The two lights that you are likely to use as they are the ones available in the small lighting kit is the Lowel and Tota-Lite. With these two lights you can do a lot, even though a basic set up usually asks for three lights. Your third source of course could be natural light. You can also bounce off one of the lights strategically to compensate. We will look at this options below.

The Tota-Lite is known as a broad light because it spreads all over the place. You can control it with different devices such as umbrellas and reflectors. Their distance from the subject can also help diffuse its strength.

The Omni-lite is considered a focused light and has four barn doors that allows you to adjust it to get the effect you desire.

You can use gels which you can place in front of your lights to change the color or diffuse strength. If you use gels, make sure to clip them with wooden clothespins, not plastic as the lamp heat will melt the plastic very quickly.

You can also use butterfly or other type of large silk devices to block part of an area or to lower the lights' strength. Make sure to familiarize yourself with other light accessories available to dodge, bounce or block lights on specific areas of your scene.

Basic Lighting Set Up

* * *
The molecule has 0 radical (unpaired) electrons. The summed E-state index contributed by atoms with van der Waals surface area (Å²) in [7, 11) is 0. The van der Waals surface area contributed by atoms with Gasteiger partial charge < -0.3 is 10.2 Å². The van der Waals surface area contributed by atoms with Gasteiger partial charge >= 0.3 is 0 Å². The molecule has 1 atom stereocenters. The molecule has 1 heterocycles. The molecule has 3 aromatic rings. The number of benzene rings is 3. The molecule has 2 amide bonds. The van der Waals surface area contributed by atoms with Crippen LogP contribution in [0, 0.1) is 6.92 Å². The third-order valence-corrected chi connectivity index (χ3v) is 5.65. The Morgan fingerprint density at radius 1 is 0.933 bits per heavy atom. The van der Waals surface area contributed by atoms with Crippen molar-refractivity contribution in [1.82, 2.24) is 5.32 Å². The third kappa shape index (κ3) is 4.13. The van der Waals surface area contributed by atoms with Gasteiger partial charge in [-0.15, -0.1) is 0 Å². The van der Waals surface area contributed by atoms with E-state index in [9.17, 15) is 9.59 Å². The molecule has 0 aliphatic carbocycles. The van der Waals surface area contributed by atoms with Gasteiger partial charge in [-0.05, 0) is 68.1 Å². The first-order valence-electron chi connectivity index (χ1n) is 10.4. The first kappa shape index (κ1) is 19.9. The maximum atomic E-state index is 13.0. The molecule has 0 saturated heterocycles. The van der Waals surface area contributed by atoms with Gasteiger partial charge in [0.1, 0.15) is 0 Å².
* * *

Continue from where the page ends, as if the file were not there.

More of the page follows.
A basic lighting set up will consist of a Key Light, a Fill Light and a Back Light. You should always have these three elements in some form in your set up. You will find that given that you have seen a lot of light set ups on TV and film, you may instinctively search for a situation that may resemble this basic set up.

The Key Light as the name suggests is your main source. This one usually will be in front to either side of the camera.

The Fill light will usually be on the other side of the key light, and will not be as strong.

The Back light will be almost in back of the Key light and should not be as strong as either of the other two.

A rough estimate of their strength is

Key light: 100%
Fill Light 50%
Back Light 50% to 100%

None of these numbers are set in stone, obviously. You should experiment and adjust according to your specific situation.

The Key light will usually be set up between 45 and 75 degree angles. If it helps, you can think of this as the 1:30 to 2:30 Range on a clock.

If you don't have three lights, which is the case of a small lighting kit, then you should use a reflector.

In this case you would have your key light as your main source, and a kicker, which will be more or less in the place of a back light. You can then place a reflector somewhere between the two areas lights. The basic ratios between the two lights would apply as described above for a three light set up. Again, experiment.

See John Jackman's webpage for further information on basic lighting for video:

Here is a set light set up for a 3-D Model. It is still relevant to the basic concepts of lighting:

This photography website presents an illustration of two light sources and a reflector:

Here is a photography website with an illustration of a three light set up:

A YouTube Video that shows an alternative approach to a three light/reflector set up:

This video is about photography lighting, but it does provide some interesting alternatives that may give you some ideas:

Learn more about lights: